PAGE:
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Salespeople have questions Jeffrey has the answers
I get a ton of e-mails from people seeking insight or asking me to solve sales dilemmas. Here are a few that may relate to your job, your life, and most important, your sales thought process right now.
Jeffrey, I've been reading and learning from you since I started my sales career in 1991. I'm writing an article on the definition of sales. I'd love to include your definition. Thank you for your thoughtful consideration. Phyllis
Phyllis, I define sales as “creating a value-based atmosphere where the customer wants to buy.” It’s simple, but not easy. My trademarked phrase, “People don't like to be sold, but they love to buy,” is the essence of that definition. Salespeople must beware: The customer does not buy your product or service. They buy YOU. The first sale that's made is the salesperson. If the customer does not buy you, they're not buying anything. Best regards, Jeffrey
Jeffrey, Which social media platform is the most effective for a salesperson and why? Alexandra
Alexandra, I don’t believe there is one platform that is more effective than the others. I do believe that all of them must be interconnected in order to create real success in business social media. Each of the platforms has a specific use. If you had to pick just one, I would suggest LinkedIn because of its business nature. Best regards, Jeffrey
Jeffrey, You focus on the corporate world in a lot of your information, and I was wondering what advice you could offer me on how I can approach my customers on their turf (in their homes) as I work with them to improve their doors and windows? Joe
Joe, If they offer you something, like a drink, take it. Pick a setting that is comfortable for everybody. Begin your conversation in terms of them. Do you think they want to know about your doors and windows? Or do you think they want to keep their home warm in the winter, cool in the summer and safe all year around? Start there. Best regards, Jeffrey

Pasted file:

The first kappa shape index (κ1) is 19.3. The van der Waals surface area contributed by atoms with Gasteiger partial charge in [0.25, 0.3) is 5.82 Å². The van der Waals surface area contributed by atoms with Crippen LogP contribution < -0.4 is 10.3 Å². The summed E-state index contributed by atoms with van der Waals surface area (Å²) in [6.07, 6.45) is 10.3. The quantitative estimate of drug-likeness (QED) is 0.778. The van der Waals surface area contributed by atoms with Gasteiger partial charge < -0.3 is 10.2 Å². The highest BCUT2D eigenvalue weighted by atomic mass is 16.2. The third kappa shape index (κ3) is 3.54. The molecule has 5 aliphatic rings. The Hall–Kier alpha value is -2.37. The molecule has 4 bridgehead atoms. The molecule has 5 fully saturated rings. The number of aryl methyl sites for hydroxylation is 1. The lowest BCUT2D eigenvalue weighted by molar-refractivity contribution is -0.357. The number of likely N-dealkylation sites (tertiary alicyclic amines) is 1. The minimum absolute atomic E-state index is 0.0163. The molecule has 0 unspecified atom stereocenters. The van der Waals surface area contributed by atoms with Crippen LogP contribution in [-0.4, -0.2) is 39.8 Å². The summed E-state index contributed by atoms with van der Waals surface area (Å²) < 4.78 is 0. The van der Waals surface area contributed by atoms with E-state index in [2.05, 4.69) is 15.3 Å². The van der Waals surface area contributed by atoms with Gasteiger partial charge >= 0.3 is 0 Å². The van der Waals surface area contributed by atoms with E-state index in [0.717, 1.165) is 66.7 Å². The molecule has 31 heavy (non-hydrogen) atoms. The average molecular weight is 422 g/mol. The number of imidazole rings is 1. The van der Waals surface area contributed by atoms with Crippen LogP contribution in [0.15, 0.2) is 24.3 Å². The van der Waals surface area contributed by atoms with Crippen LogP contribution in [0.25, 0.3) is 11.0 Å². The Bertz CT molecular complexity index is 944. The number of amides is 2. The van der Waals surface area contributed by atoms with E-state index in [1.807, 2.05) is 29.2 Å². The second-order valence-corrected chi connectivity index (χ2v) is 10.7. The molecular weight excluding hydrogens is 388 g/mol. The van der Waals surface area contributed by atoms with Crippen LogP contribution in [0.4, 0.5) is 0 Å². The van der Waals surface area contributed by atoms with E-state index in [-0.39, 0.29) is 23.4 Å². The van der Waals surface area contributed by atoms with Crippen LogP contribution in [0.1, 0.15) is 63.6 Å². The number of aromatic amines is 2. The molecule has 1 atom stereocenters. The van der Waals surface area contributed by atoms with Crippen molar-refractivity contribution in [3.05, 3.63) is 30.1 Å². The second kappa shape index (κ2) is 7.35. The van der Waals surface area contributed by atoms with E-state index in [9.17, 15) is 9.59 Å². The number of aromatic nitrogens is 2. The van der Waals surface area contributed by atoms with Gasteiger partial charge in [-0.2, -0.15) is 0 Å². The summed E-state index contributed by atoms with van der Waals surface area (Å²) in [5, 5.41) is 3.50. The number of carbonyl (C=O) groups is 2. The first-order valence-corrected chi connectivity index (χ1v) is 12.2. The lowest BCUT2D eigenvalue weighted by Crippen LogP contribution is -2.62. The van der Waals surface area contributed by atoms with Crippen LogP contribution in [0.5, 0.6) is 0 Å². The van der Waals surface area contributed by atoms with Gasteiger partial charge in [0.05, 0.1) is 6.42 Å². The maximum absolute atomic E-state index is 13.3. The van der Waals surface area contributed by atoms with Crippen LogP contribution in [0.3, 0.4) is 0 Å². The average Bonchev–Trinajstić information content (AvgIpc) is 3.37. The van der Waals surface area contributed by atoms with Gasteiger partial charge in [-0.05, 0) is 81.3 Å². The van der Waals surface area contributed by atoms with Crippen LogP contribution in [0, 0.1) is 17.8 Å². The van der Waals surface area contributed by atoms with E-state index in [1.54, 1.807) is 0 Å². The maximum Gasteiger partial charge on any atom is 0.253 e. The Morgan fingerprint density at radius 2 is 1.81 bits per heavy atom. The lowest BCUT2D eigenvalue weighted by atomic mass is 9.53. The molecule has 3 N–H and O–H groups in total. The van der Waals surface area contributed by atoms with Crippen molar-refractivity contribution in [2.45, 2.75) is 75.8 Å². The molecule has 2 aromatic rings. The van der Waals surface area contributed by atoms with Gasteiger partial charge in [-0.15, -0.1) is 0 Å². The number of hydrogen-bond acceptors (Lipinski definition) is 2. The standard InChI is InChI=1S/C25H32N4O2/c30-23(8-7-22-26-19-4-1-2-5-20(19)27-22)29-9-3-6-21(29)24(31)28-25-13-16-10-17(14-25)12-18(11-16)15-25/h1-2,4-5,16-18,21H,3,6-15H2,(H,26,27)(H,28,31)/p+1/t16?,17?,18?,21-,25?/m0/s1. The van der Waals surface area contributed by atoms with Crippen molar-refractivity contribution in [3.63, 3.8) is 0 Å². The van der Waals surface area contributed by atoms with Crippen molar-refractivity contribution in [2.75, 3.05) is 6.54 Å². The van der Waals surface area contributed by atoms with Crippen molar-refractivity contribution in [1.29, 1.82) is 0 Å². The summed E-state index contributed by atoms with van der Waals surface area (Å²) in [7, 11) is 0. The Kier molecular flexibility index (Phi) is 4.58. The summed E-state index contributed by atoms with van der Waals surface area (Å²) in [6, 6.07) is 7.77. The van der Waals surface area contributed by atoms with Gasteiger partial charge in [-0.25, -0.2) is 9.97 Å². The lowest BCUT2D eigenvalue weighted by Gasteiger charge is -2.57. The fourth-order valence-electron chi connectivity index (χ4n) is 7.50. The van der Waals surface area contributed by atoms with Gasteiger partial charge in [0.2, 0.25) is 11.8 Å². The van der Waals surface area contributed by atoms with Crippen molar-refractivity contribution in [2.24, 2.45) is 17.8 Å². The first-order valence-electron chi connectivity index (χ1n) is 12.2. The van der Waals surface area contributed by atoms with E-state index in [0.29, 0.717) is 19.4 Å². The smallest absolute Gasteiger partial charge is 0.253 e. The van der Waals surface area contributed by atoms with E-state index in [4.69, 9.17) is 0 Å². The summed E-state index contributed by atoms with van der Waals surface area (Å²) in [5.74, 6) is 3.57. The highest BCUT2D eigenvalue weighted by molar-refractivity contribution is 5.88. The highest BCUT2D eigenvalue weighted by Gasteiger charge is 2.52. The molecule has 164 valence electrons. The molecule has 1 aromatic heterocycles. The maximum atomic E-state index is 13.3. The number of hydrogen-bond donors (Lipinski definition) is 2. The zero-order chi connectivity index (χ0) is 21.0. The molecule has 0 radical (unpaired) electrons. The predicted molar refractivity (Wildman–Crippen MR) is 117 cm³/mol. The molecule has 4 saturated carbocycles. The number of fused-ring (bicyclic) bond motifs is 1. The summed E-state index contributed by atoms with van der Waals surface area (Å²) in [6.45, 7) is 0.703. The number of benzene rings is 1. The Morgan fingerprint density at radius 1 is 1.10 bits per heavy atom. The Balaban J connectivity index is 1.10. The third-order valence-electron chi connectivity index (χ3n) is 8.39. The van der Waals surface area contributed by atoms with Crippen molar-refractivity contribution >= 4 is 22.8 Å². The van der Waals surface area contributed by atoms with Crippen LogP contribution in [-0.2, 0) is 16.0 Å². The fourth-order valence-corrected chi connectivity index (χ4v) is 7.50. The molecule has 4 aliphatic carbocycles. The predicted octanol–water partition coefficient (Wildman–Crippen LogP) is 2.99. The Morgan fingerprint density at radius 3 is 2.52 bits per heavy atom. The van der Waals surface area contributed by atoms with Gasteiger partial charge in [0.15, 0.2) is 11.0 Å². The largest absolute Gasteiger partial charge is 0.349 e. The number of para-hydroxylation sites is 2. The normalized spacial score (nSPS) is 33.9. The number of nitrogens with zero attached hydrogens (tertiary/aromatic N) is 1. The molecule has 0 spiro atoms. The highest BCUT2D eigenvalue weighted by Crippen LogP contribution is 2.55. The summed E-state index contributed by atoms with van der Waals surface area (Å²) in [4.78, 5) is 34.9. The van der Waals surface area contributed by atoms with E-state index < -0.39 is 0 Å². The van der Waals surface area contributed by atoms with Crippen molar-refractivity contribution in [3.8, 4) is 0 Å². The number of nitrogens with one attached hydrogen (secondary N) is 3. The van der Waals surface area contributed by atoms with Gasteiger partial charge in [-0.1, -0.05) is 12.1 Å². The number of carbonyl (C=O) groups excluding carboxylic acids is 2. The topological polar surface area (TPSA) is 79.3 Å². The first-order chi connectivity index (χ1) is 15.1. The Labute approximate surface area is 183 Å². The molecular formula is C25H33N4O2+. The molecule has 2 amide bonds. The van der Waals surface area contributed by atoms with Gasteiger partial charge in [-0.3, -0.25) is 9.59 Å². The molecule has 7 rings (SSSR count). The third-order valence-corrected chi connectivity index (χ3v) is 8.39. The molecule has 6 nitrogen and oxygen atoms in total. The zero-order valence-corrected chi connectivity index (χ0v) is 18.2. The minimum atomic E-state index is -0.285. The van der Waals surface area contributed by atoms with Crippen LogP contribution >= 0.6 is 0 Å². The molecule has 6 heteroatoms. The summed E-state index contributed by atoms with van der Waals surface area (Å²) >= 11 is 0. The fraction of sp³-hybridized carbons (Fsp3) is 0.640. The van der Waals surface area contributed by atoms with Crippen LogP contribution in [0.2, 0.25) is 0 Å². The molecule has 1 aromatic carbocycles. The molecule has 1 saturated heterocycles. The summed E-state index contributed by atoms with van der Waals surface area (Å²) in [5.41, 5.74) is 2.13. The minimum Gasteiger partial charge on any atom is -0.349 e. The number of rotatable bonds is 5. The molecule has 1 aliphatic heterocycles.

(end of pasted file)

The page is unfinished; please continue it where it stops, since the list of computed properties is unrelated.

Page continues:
Jeffrey, What are the biggest fears of a salesperson and what’s the most difficult lesson to teach to a salesperson? If they ask, would you advise your grandchildren to become salespeople? Why or why not? Milton
Milton, The biggest fear of salespeople will always be rejection — and not just being turned down for a sale, but also being turned down for a meeting and being turned down for a proposal. Usually the turn-down is also a put-down. Salespeople are insulted, hung up on, have their e-mails deleted and their calls go unreturned. It’s been the same for more than 150 years, and it will not change for the next 150 years. The only thing that will change (and change these outcomes) is the salesperson. The more prepared they are, and the more resilient they are, and the more positive they are, and the more believable they are, and the more compelling they are, and the more valuable they are perceived to be, and the more trustworthy they are, the more they will sell (or better stated the less they will be rejected). I would hope that my grandchildren become salespeople. I would want them to carry on the tradition of when Eve sold Adam the apple (all my grandchildren are women). I am beginning their training right now by
reinforcing their YES! attitude and making certain they believe in themselves. These two elements are the most important and the most overlooked aspects of a salesperson’s success. Best regards, Jeffrey
Jeffrey Gitomer’s website, www.gitomer.com, has information about training and seminars, or e-mail him at firstname.lastname@example.org.